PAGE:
While the Firestone Indy Lights might provide a proving ground for drivers to learn the skills they need, but the series doesn’t build stars. From what I can tell the Indy Lights series doesn’t even do a good job of introducing young drivers to the Indycar fan base.
Yes, the series needs a better television series, but it also needs a product worth watching. It’s a chicken and egg thing. I’ve watched a lot of Indy Lights races over the past couple of years, both in person and on television, they’re not that exciting. The fields are small, the gap between the good teams and bad teams is rather apparent and there are only a few cars that can win on any given week. There’s a lot of speculation about the future of the series, and I agree with Ryan Stringfield over at Junior Open Wheel Talent when he wrote:
One thing is certain, the Series leadership needs to make a decision soon, as delay — and lack of communication — are only detrimental to the sport and its talented young drivers hoping for a career in open-wheel racing.
I hope that Indycar takes this window they’ve opened by pushing back the new Indy Lights car to 2015 to come up with a package that makes the series work better. Perhaps they can entice other Indycar teams to field junior programs. Currently the only IZOD Indycar teams that participate in Indy Lights are Andretti Autosport and Schmidt-Peterson Motorsports. In the past the league offered additional testing dates for Indycar teams, and perhaps there is another incentive to get teams like KV Racing, Ganassi and Penske into racing in the Lights.
Not only does the series need more teams it needs bigger events. NASCAR has been blessed with the success of the Nationwide Series because they can use the Nationwide series to expand to markets Sprint can’t, or wont, race in, like Iowa, Mexico City and Montreal. Indy Lights needs more dates, more ovals, and at least one signature race. Yes, the Freedom 100 is important, but it’s a 50 lap support race for the Indy 500.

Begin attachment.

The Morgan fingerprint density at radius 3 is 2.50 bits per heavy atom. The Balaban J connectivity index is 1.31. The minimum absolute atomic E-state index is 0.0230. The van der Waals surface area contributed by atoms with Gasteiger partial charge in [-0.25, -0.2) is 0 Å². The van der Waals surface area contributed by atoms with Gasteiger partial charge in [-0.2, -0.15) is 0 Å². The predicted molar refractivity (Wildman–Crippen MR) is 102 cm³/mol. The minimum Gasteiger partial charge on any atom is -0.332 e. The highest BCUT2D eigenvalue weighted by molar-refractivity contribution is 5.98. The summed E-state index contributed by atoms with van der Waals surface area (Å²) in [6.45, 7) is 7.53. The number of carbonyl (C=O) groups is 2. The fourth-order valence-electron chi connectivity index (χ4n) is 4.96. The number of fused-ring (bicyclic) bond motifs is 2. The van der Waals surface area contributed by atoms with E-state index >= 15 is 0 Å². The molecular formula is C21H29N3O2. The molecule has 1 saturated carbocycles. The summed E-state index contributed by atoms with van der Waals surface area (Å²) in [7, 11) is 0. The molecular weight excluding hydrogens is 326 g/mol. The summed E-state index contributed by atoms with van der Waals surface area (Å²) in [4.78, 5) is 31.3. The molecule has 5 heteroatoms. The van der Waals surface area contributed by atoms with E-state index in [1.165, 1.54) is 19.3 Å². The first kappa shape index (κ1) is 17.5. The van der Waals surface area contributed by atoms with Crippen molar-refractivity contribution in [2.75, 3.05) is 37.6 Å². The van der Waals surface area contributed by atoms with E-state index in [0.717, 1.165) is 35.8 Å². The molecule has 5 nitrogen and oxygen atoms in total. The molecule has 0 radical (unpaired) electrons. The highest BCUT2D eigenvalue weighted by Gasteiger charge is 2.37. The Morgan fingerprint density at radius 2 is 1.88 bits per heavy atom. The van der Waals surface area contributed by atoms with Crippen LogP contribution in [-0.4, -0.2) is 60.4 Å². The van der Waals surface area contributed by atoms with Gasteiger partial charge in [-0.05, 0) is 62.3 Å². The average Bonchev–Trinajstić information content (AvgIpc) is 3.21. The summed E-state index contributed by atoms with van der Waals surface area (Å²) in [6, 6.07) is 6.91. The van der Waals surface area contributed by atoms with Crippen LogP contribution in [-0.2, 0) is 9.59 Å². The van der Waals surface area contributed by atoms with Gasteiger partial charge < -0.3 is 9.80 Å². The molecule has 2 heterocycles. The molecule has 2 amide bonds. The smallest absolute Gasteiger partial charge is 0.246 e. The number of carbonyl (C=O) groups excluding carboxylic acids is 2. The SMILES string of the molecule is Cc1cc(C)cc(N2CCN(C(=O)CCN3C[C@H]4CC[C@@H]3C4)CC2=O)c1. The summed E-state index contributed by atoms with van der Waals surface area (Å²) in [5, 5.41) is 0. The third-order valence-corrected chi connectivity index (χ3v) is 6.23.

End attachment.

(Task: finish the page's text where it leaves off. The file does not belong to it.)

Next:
Most young drivers come to Indy Lights with extensive road course experience but only a handful of races on ovals, and most don’t have much experience with pit stops, or changing the feel of the car over a long race either. I understand that one reason why the races are as short as they are is to keep cost down, but sprint races without any pit strategy or tire degradation makes for some boring races. There’s also a number of drivers who show up for the Indy 500 every year without significant, or any, experience on an oval. There are a number of ovals that are probably too small for Indycar to consider, but Myrtle Beach Raceway seems like a solution. A new ownership group has taken over the speedway, and they plan on installing SAFER Barriers and increasing the amount of racing at the track. The weather routinely hits the 70’s by mid-March and Myrtle Beach Raceway is only a short drive away from the city’s beach resorts.
Staging an Indy Lights race in the South could give Indycar a chance to start making inroads while giving its young drivers a chance to experience in a long oval racing. By having it before the Indy 500 there’s a chance that drivers like Rubens Barrichello, Simone Pagenaud, Mike Conway, and others who had never driven an oval in their life before attempting the 500, could show up to get some experience. Perhaps some veterans could be enticed to shaking off the rust at an early oval.
There are a lot of problems with Indy Lights – right now only seven drivers have confirmed seats for a season that starts in less than a month. I hope Indycar officials take this time they’ve bought for themselves by pushing back the new body style for a year and make some bold moves. It’s seems to me, someone standing on the sidelines in all this, that the Hulman-George family is probably needs to make a significant investment if they want the series to grow.